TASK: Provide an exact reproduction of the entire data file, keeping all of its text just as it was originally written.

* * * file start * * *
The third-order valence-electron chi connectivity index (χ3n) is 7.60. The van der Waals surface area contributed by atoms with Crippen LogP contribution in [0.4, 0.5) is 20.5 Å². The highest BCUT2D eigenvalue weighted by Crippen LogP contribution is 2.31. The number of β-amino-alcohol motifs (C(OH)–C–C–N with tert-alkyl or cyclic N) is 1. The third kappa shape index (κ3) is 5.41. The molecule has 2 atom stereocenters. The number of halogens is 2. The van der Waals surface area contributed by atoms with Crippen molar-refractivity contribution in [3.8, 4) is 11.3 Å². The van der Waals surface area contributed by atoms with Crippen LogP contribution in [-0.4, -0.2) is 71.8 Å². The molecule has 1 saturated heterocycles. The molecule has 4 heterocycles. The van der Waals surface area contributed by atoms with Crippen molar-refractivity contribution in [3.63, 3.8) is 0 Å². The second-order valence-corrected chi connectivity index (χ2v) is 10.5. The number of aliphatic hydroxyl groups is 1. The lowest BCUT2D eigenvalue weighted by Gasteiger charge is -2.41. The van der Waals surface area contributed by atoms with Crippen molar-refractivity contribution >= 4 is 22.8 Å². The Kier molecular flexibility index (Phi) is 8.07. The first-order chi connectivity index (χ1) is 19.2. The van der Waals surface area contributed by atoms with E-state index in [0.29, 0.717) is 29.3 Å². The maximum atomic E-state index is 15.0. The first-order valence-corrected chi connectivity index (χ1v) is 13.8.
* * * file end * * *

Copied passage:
The third-order valence-electron chi connectivity index (χ3n) is 7.60. The van der Waals surface area contributed by atoms with Crippen LogP contribution in [0.4, 0.5) is 20.5 Å². The highest BCUT2D eigenvalue weighted by Crippen LogP contribution is 2.31. The number of β-amino-alcohol motifs (C(OH)–C–C–N with tert-alkyl or cyclic N) is 1. The third kappa shape index (κ3) is 5.41. The molecule has 2 atom stereocenters. The number of halogens is 2. The van der Waals surface area contributed by atoms with Crippen molar-refractivity contribution in [3.8, 4) is 11.3 Å². The van der Waals surface area contributed by atoms with Crippen LogP contribution in [-0.4, -0.2) is 71.8 Å². The molecule has 1 saturated heterocycles. The molecule has 4 heterocycles. The van der Waals surface area contributed by atoms with Crippen molar-refractivity contribution in [3.63, 3.8) is 0 Å². The second-order valence-corrected chi connectivity index (χ2v) is 10.5. The number of aliphatic hydroxyl groups is 1. The lowest BCUT2D eigenvalue weighted by Gasteiger charge is -2.41. The van der Waals surface area contributed by atoms with Crippen molar-refractivity contribution >= 4 is 22.8 Å². The Kier molecular flexibility index (Phi) is 8.07. The first-order chi connectivity index (χ1) is 19.2. The van der Waals surface area contributed by atoms with E-state index in [0.29, 0.717) is 29.3 Å². The maximum atomic E-state index is 15.0. The first-order valence-corrected chi connectivity index (χ1v) is 13.8.